If your mom wants to eat lots of greens in addition to fruit, she should try making salads. Romaine or iceberg lettuce are more digestible than either kale or collard greens. If nutrients are bound up in a cellulose package (cell) that our bodies can’t open, of what use are they? The nutrients in green foods like lettuce, celery and baby spinach are more readily accessible to our bodies.
Being healthy is not about choking down foods that you don’t like. It is just the opposite. Nature set it up that way. Nature doesn’t require any species to eat things that don’t appeal. Isn’t it beautiful? :)
I also wanted to mention a bit more about the reputation that dense greens enjoy, despite their indigestibility. It’s true that they have lots of nutrients, perhaps more than any other food. But it is not the quantity of nutrients that a food contains that determines whether it is suitable for us, but whether we can break down and assimilate the food. Judging dense greens as superior foods because of their nutrient content or profile is the same trick that the meat industry uses to sell its products. Have you heard the latest beef commercial, where Sam Elliot tells us how many multiples of iron and B-12 beef contains over other foods? What we know is that the human body has no need of iron and B-12 in the quantities contained in beef, and when we eat beef thinking we’re doing our bodies a favor, we suffer. That’s because we can only use what our bodies need, and eating an excess of nutrients only burdens the body. Plus while we’re getting all those ‘wonderful’ nutrients, we’re also getting things we don’t want—indigestible substances and toxic by-products of the digestion of these inappropriate foods. We can get all the nutrients we need without eating things that create so much waste in the body. Our bodies actually need nutrients in very, very small amounts. For example, all of the vitamins that a human body needs for a whole year will fit in a thimble. Fruit and good-tasting, tender greens provide our bodies just what is adequate while producing very little waste.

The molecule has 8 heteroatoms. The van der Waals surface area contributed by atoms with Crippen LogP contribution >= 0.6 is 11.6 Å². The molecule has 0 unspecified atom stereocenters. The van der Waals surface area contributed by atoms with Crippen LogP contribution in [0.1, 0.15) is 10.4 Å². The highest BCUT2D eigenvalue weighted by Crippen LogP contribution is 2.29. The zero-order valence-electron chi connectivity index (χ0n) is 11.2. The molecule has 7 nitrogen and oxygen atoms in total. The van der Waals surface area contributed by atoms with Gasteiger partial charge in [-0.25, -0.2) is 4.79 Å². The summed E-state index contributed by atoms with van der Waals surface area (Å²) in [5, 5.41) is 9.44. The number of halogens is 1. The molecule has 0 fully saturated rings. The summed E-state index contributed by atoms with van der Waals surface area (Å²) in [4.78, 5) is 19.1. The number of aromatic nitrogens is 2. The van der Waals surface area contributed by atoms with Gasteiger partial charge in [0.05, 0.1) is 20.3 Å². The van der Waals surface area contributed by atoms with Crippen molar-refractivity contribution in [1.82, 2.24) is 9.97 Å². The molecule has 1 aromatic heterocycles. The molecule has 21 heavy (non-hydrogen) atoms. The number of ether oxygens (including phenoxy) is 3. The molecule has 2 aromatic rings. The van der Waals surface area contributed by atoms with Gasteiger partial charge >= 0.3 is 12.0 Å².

Also, dense greens advocates sometimes concede that dense greens are difficult to digest because of their cellulose content but will offer that blending or juicing is the answer. It’s not. These processing methods greatly increase the surface area of the food, which is exposed to the air. This accelerates the decomposition process, and nutrients are lost. It’s similar to cooking, where some constituents in inappropriate foods are made more digestible (because their long chain sugars are broken down into simple ones, for example) but other parts of the food are made unrecognizable and unusable by their exposure to heat. Blending and juicing aren’t quite that bad, but they are not the answer. For all the benefit you think you’re getting from eating these foods, your body is also being burdened by overconsumption of nutrients that it is only designed to get in small quantities, plus the unusable nutrients that have been oxidized by the processing. This is another argument against green smoothies.
Even so, I wish to make it clear that I am not condemning this practice, just like I donâ€™t condemn any device that allows people to make small changes that lead them in the direction of optimal health. I just think that itâ€™s important to know the truth as weâ€™re making these changes, so we can make informed choices.